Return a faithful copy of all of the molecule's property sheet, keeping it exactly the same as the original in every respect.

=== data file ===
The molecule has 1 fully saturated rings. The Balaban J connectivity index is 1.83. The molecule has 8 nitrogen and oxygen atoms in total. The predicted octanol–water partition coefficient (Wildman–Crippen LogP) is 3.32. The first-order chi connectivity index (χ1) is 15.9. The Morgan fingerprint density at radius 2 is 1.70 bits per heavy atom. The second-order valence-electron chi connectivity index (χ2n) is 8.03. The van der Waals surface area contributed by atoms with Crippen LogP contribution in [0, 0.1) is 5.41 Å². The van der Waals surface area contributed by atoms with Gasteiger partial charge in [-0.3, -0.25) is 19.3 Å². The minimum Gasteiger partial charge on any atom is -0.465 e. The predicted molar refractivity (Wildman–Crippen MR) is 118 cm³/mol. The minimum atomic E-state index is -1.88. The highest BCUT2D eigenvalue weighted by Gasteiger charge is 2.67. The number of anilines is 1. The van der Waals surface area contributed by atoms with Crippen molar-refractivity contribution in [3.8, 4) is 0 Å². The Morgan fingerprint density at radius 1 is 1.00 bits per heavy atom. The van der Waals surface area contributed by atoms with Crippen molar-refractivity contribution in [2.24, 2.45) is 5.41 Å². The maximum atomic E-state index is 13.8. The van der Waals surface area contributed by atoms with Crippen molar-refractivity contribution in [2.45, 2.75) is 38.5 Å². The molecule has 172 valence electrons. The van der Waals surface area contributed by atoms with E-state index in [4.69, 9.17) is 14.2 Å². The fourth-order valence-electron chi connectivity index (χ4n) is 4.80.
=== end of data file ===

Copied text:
The molecule has 1 fully saturated rings. The Balaban J connectivity index is 1.83. The molecule has 8 nitrogen and oxygen atoms in total. The predicted octanol–water partition coefficient (Wildman–Crippen LogP) is 3.32. The first-order chi connectivity index (χ1) is 15.9. The Morgan fingerprint density at radius 2 is 1.70 bits per heavy atom. The second-order valence-electron chi connectivity index (χ2n) is 8.03. The van der Waals surface area contributed by atoms with Crippen LogP contribution in [0, 0.1) is 5.41 Å². The van der Waals surface area contributed by atoms with Gasteiger partial charge in [-0.3, -0.25) is 19.3 Å². The minimum Gasteiger partial charge on any atom is -0.465 e. The predicted molar refractivity (Wildman–Crippen MR) is 118 cm³/mol. The minimum atomic E-state index is -1.88. The highest BCUT2D eigenvalue weighted by Gasteiger charge is 2.67. The number of anilines is 1. The van der Waals surface area contributed by atoms with Crippen molar-refractivity contribution in [3.8, 4) is 0 Å². The Morgan fingerprint density at radius 1 is 1.00 bits per heavy atom. The van der Waals surface area contributed by atoms with Crippen molar-refractivity contribution in [2.24, 2.45) is 5.41 Å². The maximum atomic E-state index is 13.8. The van der Waals surface area contributed by atoms with Crippen molar-refractivity contribution in [2.45, 2.75) is 38.5 Å². The molecule has 172 valence electrons. The van der Waals surface area contributed by atoms with E-state index in [4.69, 9.17) is 14.2 Å². The fourth-order valence-electron chi connectivity index (χ4n) is 4.80.